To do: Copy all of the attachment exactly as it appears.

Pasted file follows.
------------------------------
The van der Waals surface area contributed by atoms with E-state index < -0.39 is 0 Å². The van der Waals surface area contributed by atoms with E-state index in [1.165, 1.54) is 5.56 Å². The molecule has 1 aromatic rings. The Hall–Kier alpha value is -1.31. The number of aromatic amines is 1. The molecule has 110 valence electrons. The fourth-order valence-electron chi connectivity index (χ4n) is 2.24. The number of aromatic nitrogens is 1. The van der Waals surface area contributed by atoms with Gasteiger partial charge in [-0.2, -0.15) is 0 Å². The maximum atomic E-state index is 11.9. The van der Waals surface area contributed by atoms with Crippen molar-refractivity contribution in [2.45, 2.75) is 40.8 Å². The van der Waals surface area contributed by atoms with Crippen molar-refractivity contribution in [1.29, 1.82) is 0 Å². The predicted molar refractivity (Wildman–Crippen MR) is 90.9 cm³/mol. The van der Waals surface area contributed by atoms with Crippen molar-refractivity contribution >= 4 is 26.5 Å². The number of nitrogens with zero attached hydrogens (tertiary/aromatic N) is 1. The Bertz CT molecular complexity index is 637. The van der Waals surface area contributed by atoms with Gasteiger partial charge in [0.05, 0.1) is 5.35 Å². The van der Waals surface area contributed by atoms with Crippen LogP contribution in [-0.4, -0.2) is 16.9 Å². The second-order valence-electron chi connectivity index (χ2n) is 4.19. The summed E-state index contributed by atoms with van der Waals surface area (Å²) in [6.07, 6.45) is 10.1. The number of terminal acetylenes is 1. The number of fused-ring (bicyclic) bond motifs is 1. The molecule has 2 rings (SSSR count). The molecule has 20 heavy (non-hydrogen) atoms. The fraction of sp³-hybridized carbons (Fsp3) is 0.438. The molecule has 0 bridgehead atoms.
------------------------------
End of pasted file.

The van der Waals surface area contributed by atoms with E-state index < -0.39 is 0 Å². The van der Waals surface area contributed by atoms with E-state index in [1.165, 1.54) is 5.56 Å². The molecule has 1 aromatic rings. The Hall–Kier alpha value is -1.31. The number of aromatic amines is 1. The molecule has 110 valence electrons. The fourth-order valence-electron chi connectivity index (χ4n) is 2.24. The number of aromatic nitrogens is 1. The van der Waals surface area contributed by atoms with Gasteiger partial charge in [-0.2, -0.15) is 0 Å². The maximum atomic E-state index is 11.9. The van der Waals surface area contributed by atoms with Crippen molar-refractivity contribution in [2.45, 2.75) is 40.8 Å². The van der Waals surface area contributed by atoms with Crippen molar-refractivity contribution in [1.29, 1.82) is 0 Å². The predicted molar refractivity (Wildman–Crippen MR) is 90.9 cm³/mol. The van der Waals surface area contributed by atoms with Crippen molar-refractivity contribution >= 4 is 26.5 Å². The number of nitrogens with zero attached hydrogens (tertiary/aromatic N) is 1. The Bertz CT molecular complexity index is 637. The van der Waals surface area contributed by atoms with Gasteiger partial charge in [0.05, 0.1) is 5.35 Å². The van der Waals surface area contributed by atoms with Crippen LogP contribution in [-0.4, -0.2) is 16.9 Å². The second-order valence-electron chi connectivity index (χ2n) is 4.19. The summed E-state index contributed by atoms with van der Waals surface area (Å²) in [6.07, 6.45) is 10.1. The number of terminal acetylenes is 1. The number of fused-ring (bicyclic) bond motifs is 1. The molecule has 2 rings (SSSR count). The molecule has 20 heavy (non-hydrogen) atoms. The fraction of sp³-hybridized carbons (Fsp3) is 0.438. The molecule has 0 bridgehead atoms.